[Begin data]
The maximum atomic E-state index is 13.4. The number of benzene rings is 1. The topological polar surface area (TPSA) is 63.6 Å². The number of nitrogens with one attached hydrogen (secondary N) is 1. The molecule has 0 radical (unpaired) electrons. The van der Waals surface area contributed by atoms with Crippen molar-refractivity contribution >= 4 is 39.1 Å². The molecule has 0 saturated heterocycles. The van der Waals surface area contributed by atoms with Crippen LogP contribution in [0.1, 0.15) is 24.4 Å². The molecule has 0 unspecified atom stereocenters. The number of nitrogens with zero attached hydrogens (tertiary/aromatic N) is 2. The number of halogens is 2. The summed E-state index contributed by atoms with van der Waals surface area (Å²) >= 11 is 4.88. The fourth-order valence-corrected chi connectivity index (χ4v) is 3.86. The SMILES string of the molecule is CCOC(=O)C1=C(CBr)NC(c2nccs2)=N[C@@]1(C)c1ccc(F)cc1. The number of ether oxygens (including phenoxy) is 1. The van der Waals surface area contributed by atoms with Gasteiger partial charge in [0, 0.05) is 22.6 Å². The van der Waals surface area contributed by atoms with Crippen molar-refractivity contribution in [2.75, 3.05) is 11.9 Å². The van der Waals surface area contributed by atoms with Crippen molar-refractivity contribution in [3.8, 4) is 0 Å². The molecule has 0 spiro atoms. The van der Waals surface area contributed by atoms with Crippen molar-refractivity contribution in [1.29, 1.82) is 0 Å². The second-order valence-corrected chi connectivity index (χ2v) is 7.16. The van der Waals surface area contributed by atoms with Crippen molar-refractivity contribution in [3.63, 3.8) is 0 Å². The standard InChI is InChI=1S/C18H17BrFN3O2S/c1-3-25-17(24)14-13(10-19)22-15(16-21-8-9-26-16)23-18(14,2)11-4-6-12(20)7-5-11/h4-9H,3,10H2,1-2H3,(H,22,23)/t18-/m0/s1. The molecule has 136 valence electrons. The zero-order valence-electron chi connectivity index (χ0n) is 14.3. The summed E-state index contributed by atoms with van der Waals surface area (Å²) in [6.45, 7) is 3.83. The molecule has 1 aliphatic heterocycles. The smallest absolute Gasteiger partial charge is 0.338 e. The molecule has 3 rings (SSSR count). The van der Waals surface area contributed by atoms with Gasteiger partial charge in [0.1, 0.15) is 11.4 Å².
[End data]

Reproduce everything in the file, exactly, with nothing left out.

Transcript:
The maximum atomic E-state index is 13.4. The number of benzene rings is 1. The topological polar surface area (TPSA) is 63.6 Å². The number of nitrogens with one attached hydrogen (secondary N) is 1. The molecule has 0 radical (unpaired) electrons. The van der Waals surface area contributed by atoms with Crippen molar-refractivity contribution >= 4 is 39.1 Å². The molecule has 0 saturated heterocycles. The van der Waals surface area contributed by atoms with Crippen LogP contribution in [0.1, 0.15) is 24.4 Å². The molecule has 0 unspecified atom stereocenters. The number of nitrogens with zero attached hydrogens (tertiary/aromatic N) is 2. The number of halogens is 2. The summed E-state index contributed by atoms with van der Waals surface area (Å²) >= 11 is 4.88. The fourth-order valence-corrected chi connectivity index (χ4v) is 3.86. The SMILES string of the molecule is CCOC(=O)C1=C(CBr)NC(c2nccs2)=N[C@@]1(C)c1ccc(F)cc1. The number of ether oxygens (including phenoxy) is 1. The van der Waals surface area contributed by atoms with Gasteiger partial charge in [0, 0.05) is 22.6 Å². The van der Waals surface area contributed by atoms with Crippen molar-refractivity contribution in [2.75, 3.05) is 11.9 Å². The van der Waals surface area contributed by atoms with Crippen molar-refractivity contribution in [3.8, 4) is 0 Å². The molecule has 0 spiro atoms. The van der Waals surface area contributed by atoms with Crippen molar-refractivity contribution in [1.29, 1.82) is 0 Å². The second-order valence-corrected chi connectivity index (χ2v) is 7.16. The van der Waals surface area contributed by atoms with Crippen molar-refractivity contribution in [3.63, 3.8) is 0 Å². The standard InChI is InChI=1S/C18H17BrFN3O2S/c1-3-25-17(24)14-13(10-19)22-15(16-21-8-9-26-16)23-18(14,2)11-4-6-12(20)7-5-11/h4-9H,3,10H2,1-2H3,(H,22,23)/t18-/m0/s1. The molecule has 136 valence electrons. The zero-order valence-electron chi connectivity index (χ0n) is 14.3. The summed E-state index contributed by atoms with van der Waals surface area (Å²) in [6.45, 7) is 3.83. The molecule has 1 aliphatic heterocycles. The smallest absolute Gasteiger partial charge is 0.338 e. The molecule has 3 rings (SSSR count). The van der Waals surface area contributed by atoms with Gasteiger partial charge in [0.1, 0.15) is 11.4 Å².